"Georgia would protest to the international community but without guaranteed success," he said. "The law of the strongest will apply."
In the meantime, for tens of thousands of Georgians uprooted from their homes or scarred from those few days of war, daily life grows ever more desperate.
Over three days last week, The Sunday Telegraph revisited villages in Georgia that bore the brunt of the Russian advance and the brutal reprisals by the accompanying Ossetian militias.
The border village of Ergneti has been all but abandoned, save for the occasional family that ekes out an existence in the charred ruins of their homes.
Ivane Dvalishvili showed us the rusted remains of his grandson's first bicycle, almost all he had salvaged from the rubble. His 80-year-old neighbour, Gaioz, had neatly swept his destroyed possessions into large piles by the blackened walls of his house.
A year ago, during an intense Russian arterial assault, the Sunday Telegraph took shelter with Makhvala Orshuashvili by the wall of her garden in the village of Tkviavi, where she fed us peaches from her orchard, shouting over the noise of the shells.
We found her where we left her, sitting on a bench outside the garden – only this time she was wearing a black headscarf to denote mourning.
When the Ossetians came through, raping and pillaging, they came across her husband returning home with bread. Telling him to run, they shot him in the back and he died later of starvation after rejecting food.
Makhvala cowered in terror inside her house, listening as the drunken soldiers played a stolen guitar on the street outside.
Back in Gori, stung by the financial crisis and the aftershocks of war, Zaza Razmadze is lucky if he takes home more than £5 a day, half what he earned before the conflict.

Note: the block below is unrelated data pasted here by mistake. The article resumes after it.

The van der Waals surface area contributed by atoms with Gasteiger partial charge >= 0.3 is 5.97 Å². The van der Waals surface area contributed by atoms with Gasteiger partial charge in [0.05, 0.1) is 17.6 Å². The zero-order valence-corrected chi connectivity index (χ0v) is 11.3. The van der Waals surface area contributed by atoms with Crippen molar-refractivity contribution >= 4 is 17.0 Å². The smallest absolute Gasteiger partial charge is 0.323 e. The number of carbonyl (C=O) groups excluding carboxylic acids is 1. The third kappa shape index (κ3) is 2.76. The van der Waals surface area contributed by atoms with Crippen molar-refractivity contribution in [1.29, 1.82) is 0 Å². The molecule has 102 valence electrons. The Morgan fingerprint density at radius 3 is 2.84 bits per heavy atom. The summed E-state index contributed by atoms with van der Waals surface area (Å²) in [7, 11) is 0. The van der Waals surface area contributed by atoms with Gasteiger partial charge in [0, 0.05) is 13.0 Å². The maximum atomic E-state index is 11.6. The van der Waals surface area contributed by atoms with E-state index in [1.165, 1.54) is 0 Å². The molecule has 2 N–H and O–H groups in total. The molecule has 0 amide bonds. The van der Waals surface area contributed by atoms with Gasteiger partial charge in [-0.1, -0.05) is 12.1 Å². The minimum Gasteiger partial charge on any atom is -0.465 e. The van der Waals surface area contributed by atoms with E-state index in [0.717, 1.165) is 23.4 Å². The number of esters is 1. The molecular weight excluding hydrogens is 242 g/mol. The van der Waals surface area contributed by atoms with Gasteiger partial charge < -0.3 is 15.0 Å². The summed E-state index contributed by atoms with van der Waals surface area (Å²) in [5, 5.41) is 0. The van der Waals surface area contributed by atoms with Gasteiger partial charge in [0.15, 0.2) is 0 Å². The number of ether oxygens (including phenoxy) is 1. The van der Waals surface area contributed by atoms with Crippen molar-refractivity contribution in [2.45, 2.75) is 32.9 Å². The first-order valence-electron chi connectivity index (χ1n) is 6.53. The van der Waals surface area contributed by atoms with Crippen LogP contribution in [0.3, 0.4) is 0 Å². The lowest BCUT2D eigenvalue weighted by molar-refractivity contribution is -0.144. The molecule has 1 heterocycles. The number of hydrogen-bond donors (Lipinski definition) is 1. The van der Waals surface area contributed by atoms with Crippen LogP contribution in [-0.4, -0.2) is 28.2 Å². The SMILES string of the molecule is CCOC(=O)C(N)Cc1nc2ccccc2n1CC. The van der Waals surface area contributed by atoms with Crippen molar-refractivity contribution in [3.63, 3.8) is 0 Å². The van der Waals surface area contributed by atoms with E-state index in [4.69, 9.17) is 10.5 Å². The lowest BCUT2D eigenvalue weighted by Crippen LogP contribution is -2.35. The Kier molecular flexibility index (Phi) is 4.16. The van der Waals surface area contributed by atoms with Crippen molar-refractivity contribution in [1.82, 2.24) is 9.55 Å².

With that he must support the families of eight relatives who were also forced out of Ossetia when the militias embarked on what the Council of Europe has described as a campaign of ethnic cleansing against Georgians.
The Georgians of South Ossetia, about 25,000, are now housed in identikit camps that have mushroomed near the administrative boundary with the rebellious province.
A small, whitewashed cottage in one of the camps now houses Zaza Razmadze's father, Tengiz. Blind in one eye, his eyesight failing in the other, Mr Razmadze ekes out an existence in his half-painted rooms, furnished with only a narrow bed, a flimsy table and a small television, on the £17 a month provided by the state.
Like other Georgians in South Ossetia, he was never rich. But the fecund soil allowed them to create fruit orchards and vegetable gardens. In their new accommodation, Ossetia's displaced can no longer fend for themselves.
Tengiz Razmadze seems a broken man, much older than his 60 years. He is trying to summon up the mental and physical strength to commemorate the first anniversary of his son's death on Aug 9. But it will be a struggle. "I don't know if I can survive the pain and sorrow again," he said.
Explosion Near South Ossetia as War Anniversary Nears
By OLESYA VARTANYAN and MICHAEL SCHWIRTZ
Published: August 4, 2009
TBILISI, Georgia — An explosion in Georgia close to its border with the breakaway region of South Ossetia injured a Georgian teenager on Tuesday, as both Georgian and South Ossetian officials traded accusations of cross-border shelling.
Russia on Tuesday also announced it had put its troops in the region on heightened alert, further raising tensions three days before the anniversary of last year’s war.